In FY 2006, U.S. lottery sales reached $56.4 billion, an increase of 9% from the year before. This is the highest annual total since the lottery began, and New York, Massachusetts and Texas were the top three states in 2003, accounting for 28% of the national lottery’s sales. In total, fifteen states received more than $1 billion in lottery profits. La Fleur’s tracks lottery sales across the country, including California, Texas and the District of Columbia.
Participation in lottery games varies by income level and race, with African-Americans spending more than other income groups. People in poor households and with no high school diploma have the highest percentage of participation, as is the case with lottery players with low income levels. Despite the fact that lottery spending is higher among low-income groups, respondents do not share the rosy views about lottery payouts. Per capita lottery spending is highest among those aged 45-64, while those aged 65-plus spend the least.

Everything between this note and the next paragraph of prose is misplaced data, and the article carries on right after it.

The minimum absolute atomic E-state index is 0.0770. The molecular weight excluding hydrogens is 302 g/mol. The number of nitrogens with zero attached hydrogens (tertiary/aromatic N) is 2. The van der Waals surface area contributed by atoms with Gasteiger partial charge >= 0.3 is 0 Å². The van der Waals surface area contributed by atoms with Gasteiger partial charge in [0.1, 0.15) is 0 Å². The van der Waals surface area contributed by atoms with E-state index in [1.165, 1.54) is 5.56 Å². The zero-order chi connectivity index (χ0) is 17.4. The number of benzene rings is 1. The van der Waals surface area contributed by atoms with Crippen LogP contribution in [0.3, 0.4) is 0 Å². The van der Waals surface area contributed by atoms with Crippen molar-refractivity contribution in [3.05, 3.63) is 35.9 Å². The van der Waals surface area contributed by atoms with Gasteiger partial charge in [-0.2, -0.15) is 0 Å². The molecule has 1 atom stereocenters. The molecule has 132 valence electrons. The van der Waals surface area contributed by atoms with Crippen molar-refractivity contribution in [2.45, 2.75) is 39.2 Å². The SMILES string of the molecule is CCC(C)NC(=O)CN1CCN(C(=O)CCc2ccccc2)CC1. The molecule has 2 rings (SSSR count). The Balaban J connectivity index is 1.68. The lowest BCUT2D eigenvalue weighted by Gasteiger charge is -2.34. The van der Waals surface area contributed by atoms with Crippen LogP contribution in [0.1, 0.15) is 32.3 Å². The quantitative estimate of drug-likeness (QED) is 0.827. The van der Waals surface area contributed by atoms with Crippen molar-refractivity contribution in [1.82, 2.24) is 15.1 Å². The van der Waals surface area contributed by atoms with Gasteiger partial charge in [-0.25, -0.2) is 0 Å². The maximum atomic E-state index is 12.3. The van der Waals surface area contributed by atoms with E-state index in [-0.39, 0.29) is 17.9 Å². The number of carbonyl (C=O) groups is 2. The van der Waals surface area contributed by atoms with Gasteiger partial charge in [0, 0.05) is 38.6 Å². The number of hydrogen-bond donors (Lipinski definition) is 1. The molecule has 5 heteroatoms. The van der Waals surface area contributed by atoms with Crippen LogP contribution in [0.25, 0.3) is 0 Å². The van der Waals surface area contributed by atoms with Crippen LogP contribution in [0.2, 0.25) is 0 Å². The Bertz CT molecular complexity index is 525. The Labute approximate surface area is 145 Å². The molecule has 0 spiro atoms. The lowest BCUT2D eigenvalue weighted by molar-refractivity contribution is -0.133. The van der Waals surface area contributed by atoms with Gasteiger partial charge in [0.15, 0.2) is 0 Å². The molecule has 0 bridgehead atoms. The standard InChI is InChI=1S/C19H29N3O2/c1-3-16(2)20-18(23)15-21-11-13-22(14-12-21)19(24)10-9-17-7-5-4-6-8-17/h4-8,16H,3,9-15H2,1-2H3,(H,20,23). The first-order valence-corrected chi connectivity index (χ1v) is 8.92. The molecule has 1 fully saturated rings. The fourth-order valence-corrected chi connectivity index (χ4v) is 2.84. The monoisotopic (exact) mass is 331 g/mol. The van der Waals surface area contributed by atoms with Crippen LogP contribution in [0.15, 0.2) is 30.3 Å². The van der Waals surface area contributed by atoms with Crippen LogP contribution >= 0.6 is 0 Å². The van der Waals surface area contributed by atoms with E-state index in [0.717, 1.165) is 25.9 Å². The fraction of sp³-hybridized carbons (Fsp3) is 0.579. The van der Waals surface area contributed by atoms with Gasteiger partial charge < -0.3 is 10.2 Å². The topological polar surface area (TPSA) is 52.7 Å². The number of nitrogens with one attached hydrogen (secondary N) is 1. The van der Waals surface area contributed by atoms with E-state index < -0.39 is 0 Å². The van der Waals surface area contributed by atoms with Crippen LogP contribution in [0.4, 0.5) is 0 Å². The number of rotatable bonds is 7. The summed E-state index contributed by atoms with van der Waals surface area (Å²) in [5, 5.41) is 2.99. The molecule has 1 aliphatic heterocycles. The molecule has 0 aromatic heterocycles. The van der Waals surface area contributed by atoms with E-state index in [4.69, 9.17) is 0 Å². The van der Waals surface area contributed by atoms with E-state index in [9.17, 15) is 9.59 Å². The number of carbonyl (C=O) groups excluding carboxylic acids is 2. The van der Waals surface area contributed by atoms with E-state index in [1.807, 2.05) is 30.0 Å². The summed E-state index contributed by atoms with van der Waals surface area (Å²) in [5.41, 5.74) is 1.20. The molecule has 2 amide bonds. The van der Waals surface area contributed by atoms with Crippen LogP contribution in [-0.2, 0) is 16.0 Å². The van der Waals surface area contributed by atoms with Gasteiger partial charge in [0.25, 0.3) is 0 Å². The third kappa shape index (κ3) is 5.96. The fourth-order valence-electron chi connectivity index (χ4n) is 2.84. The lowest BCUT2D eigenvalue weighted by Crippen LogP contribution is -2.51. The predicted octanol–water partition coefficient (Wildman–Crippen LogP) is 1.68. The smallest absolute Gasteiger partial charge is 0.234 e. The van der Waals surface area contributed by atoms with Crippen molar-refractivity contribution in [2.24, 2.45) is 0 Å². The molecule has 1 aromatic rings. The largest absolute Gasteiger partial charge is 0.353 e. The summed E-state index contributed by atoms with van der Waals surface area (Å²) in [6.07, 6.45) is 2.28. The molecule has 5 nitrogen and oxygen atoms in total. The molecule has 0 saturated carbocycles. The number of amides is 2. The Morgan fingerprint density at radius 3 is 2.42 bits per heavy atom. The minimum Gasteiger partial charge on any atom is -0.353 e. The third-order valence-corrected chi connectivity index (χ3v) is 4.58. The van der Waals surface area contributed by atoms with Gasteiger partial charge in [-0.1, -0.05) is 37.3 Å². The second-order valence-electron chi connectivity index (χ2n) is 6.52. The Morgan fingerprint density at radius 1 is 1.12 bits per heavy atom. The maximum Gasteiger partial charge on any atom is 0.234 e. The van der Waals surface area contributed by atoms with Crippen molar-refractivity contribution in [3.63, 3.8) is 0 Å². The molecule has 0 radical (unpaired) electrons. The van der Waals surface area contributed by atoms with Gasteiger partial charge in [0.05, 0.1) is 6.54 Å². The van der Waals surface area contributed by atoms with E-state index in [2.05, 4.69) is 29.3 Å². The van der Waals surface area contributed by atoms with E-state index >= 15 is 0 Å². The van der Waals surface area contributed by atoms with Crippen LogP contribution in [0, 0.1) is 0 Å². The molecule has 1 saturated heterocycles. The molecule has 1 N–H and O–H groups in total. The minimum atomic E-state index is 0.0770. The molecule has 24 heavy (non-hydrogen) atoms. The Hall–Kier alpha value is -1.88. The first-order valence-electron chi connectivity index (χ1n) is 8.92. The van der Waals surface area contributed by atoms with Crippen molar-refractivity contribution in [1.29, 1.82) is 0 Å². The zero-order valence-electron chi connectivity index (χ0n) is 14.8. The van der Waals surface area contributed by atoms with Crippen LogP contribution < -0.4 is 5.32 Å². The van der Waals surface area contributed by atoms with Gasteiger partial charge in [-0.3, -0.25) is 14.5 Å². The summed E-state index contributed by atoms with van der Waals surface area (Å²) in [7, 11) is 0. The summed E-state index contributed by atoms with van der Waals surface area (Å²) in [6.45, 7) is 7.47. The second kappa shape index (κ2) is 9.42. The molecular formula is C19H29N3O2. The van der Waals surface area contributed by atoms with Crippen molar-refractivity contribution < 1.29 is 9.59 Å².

The NGISC report does not provide evidence that lottery plays target the poor. From a political and business standpoint, it would be immoral to market lottery products to lower-income groups. Furthermore, many people buy lottery tickets outside of their own neighborhoods. While these neighborhoods may be associated with low-income residents, they are often passed by higher-income people. Additionally, they have few gas stations, stores, and lottery outlets. That is a good indication that lottery playing is largely in neighborhoods that are associated with lower-income residents.